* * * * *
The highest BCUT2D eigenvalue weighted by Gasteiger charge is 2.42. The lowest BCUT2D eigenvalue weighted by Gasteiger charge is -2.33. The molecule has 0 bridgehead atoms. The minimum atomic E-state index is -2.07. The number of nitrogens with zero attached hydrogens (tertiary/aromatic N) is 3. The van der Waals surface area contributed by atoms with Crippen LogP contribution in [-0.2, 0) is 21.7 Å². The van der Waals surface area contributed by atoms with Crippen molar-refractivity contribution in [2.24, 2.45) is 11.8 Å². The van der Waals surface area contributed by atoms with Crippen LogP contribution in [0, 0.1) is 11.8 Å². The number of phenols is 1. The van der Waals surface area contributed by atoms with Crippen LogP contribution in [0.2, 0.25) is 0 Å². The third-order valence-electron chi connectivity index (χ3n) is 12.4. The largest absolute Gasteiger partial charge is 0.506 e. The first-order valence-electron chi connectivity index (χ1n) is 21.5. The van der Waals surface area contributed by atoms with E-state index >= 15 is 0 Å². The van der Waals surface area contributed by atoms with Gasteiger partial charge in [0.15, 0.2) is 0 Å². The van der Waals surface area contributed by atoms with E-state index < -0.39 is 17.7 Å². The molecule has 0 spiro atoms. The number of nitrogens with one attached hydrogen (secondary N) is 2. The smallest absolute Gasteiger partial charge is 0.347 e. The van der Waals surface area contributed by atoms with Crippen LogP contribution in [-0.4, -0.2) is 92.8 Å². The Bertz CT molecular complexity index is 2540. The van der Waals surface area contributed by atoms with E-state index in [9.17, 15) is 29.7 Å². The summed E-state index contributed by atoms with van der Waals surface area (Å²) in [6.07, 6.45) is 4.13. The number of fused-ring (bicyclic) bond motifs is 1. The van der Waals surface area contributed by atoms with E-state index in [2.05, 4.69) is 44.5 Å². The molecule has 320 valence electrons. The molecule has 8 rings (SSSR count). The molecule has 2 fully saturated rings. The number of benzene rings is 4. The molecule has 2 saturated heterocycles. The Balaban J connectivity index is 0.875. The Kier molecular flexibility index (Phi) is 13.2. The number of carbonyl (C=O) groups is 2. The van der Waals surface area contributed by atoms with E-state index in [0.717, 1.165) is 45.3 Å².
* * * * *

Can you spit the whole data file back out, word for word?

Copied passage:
The highest BCUT2D eigenvalue weighted by Gasteiger charge is 2.42. The lowest BCUT2D eigenvalue weighted by Gasteiger charge is -2.33. The molecule has 0 bridgehead atoms. The minimum atomic E-state index is -2.07. The number of nitrogens with zero attached hydrogens (tertiary/aromatic N) is 3. The van der Waals surface area contributed by atoms with Crippen LogP contribution in [-0.2, 0) is 21.7 Å². The van der Waals surface area contributed by atoms with Crippen molar-refractivity contribution in [2.24, 2.45) is 11.8 Å². The van der Waals surface area contributed by atoms with Crippen LogP contribution in [0, 0.1) is 11.8 Å². The number of phenols is 1. The van der Waals surface area contributed by atoms with Crippen LogP contribution in [0.2, 0.25) is 0 Å². The third-order valence-electron chi connectivity index (χ3n) is 12.4. The largest absolute Gasteiger partial charge is 0.506 e. The first-order valence-electron chi connectivity index (χ1n) is 21.5. The van der Waals surface area contributed by atoms with E-state index >= 15 is 0 Å². The van der Waals surface area contributed by atoms with Gasteiger partial charge in [0.15, 0.2) is 0 Å². The van der Waals surface area contributed by atoms with E-state index < -0.39 is 17.7 Å². The molecule has 0 spiro atoms. The number of nitrogens with one attached hydrogen (secondary N) is 2. The smallest absolute Gasteiger partial charge is 0.347 e. The van der Waals surface area contributed by atoms with Crippen LogP contribution in [-0.4, -0.2) is 92.8 Å². The Bertz CT molecular complexity index is 2540. The van der Waals surface area contributed by atoms with E-state index in [9.17, 15) is 29.7 Å². The summed E-state index contributed by atoms with van der Waals surface area (Å²) in [6.07, 6.45) is 4.13. The number of fused-ring (bicyclic) bond motifs is 1. The van der Waals surface area contributed by atoms with E-state index in [2.05, 4.69) is 44.5 Å². The molecule has 320 valence electrons. The molecule has 8 rings (SSSR count). The molecule has 2 fully saturated rings. The number of benzene rings is 4. The molecule has 2 saturated heterocycles. The Balaban J connectivity index is 0.875. The Kier molecular flexibility index (Phi) is 13.2. The number of carbonyl (C=O) groups is 2. The van der Waals surface area contributed by atoms with E-state index in [0.717, 1.165) is 45.3 Å².